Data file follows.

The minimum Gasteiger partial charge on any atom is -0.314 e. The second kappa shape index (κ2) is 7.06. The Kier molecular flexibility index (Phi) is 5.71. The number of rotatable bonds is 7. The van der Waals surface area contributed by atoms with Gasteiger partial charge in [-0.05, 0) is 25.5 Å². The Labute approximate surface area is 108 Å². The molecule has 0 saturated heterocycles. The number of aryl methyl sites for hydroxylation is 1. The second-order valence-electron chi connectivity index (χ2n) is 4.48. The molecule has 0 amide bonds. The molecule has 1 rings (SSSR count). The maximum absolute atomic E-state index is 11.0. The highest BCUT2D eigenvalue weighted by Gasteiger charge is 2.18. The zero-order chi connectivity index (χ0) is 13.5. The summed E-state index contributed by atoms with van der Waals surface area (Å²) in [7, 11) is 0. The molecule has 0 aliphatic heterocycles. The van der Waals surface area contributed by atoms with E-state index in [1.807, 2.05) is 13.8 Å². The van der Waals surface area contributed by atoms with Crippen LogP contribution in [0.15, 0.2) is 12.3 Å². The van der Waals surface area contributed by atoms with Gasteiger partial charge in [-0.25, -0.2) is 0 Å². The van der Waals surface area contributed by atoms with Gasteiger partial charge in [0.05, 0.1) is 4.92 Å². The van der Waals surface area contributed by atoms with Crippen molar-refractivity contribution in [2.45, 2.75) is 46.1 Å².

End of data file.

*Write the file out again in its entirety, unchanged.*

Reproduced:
The minimum Gasteiger partial charge on any atom is -0.314 e. The second kappa shape index (κ2) is 7.06. The Kier molecular flexibility index (Phi) is 5.71. The number of rotatable bonds is 7. The van der Waals surface area contributed by atoms with Gasteiger partial charge in [-0.05, 0) is 25.5 Å². The Labute approximate surface area is 108 Å². The molecule has 0 saturated heterocycles. The number of aryl methyl sites for hydroxylation is 1. The second-order valence-electron chi connectivity index (χ2n) is 4.48. The molecule has 0 amide bonds. The molecule has 1 rings (SSSR count). The maximum absolute atomic E-state index is 11.0. The highest BCUT2D eigenvalue weighted by Gasteiger charge is 2.18. The zero-order chi connectivity index (χ0) is 13.5. The summed E-state index contributed by atoms with van der Waals surface area (Å²) in [7, 11) is 0. The molecule has 0 aliphatic heterocycles. The van der Waals surface area contributed by atoms with E-state index in [1.807, 2.05) is 13.8 Å². The van der Waals surface area contributed by atoms with Crippen LogP contribution in [0.15, 0.2) is 12.3 Å². The van der Waals surface area contributed by atoms with Gasteiger partial charge in [-0.25, -0.2) is 0 Å². The van der Waals surface area contributed by atoms with Gasteiger partial charge in [0.05, 0.1) is 4.92 Å². The van der Waals surface area contributed by atoms with Crippen molar-refractivity contribution in [2.45, 2.75) is 46.1 Å².